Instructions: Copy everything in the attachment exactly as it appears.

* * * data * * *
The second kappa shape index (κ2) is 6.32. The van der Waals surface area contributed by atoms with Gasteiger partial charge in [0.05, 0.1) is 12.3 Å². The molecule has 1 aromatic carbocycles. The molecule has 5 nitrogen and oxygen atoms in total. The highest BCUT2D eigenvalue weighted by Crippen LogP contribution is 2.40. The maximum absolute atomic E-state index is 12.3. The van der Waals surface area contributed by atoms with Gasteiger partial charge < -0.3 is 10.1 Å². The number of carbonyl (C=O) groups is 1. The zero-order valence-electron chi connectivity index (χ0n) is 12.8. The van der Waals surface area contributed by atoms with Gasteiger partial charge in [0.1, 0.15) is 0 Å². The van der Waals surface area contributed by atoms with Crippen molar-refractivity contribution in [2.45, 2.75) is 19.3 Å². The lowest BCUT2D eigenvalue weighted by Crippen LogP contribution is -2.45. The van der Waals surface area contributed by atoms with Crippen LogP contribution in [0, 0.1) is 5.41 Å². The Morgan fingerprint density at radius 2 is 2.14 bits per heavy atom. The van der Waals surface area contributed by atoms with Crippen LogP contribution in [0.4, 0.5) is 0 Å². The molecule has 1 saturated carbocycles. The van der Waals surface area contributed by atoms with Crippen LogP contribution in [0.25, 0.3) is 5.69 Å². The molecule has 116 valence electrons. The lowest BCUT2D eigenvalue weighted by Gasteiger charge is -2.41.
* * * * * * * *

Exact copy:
The second kappa shape index (κ2) is 6.32. The van der Waals surface area contributed by atoms with Gasteiger partial charge in [0.05, 0.1) is 12.3 Å². The molecule has 1 aromatic carbocycles. The molecule has 5 nitrogen and oxygen atoms in total. The highest BCUT2D eigenvalue weighted by Crippen LogP contribution is 2.40. The maximum absolute atomic E-state index is 12.3. The van der Waals surface area contributed by atoms with Gasteiger partial charge < -0.3 is 10.1 Å². The number of carbonyl (C=O) groups is 1. The zero-order valence-electron chi connectivity index (χ0n) is 12.8. The van der Waals surface area contributed by atoms with Gasteiger partial charge in [0.1, 0.15) is 0 Å². The van der Waals surface area contributed by atoms with Crippen molar-refractivity contribution in [2.45, 2.75) is 19.3 Å². The lowest BCUT2D eigenvalue weighted by Crippen LogP contribution is -2.45. The van der Waals surface area contributed by atoms with Crippen LogP contribution in [0, 0.1) is 5.41 Å². The Morgan fingerprint density at radius 2 is 2.14 bits per heavy atom. The van der Waals surface area contributed by atoms with Crippen LogP contribution in [0.4, 0.5) is 0 Å². The molecule has 1 saturated carbocycles. The van der Waals surface area contributed by atoms with Crippen LogP contribution in [0.25, 0.3) is 5.69 Å². The molecule has 116 valence electrons. The lowest BCUT2D eigenvalue weighted by Gasteiger charge is -2.41.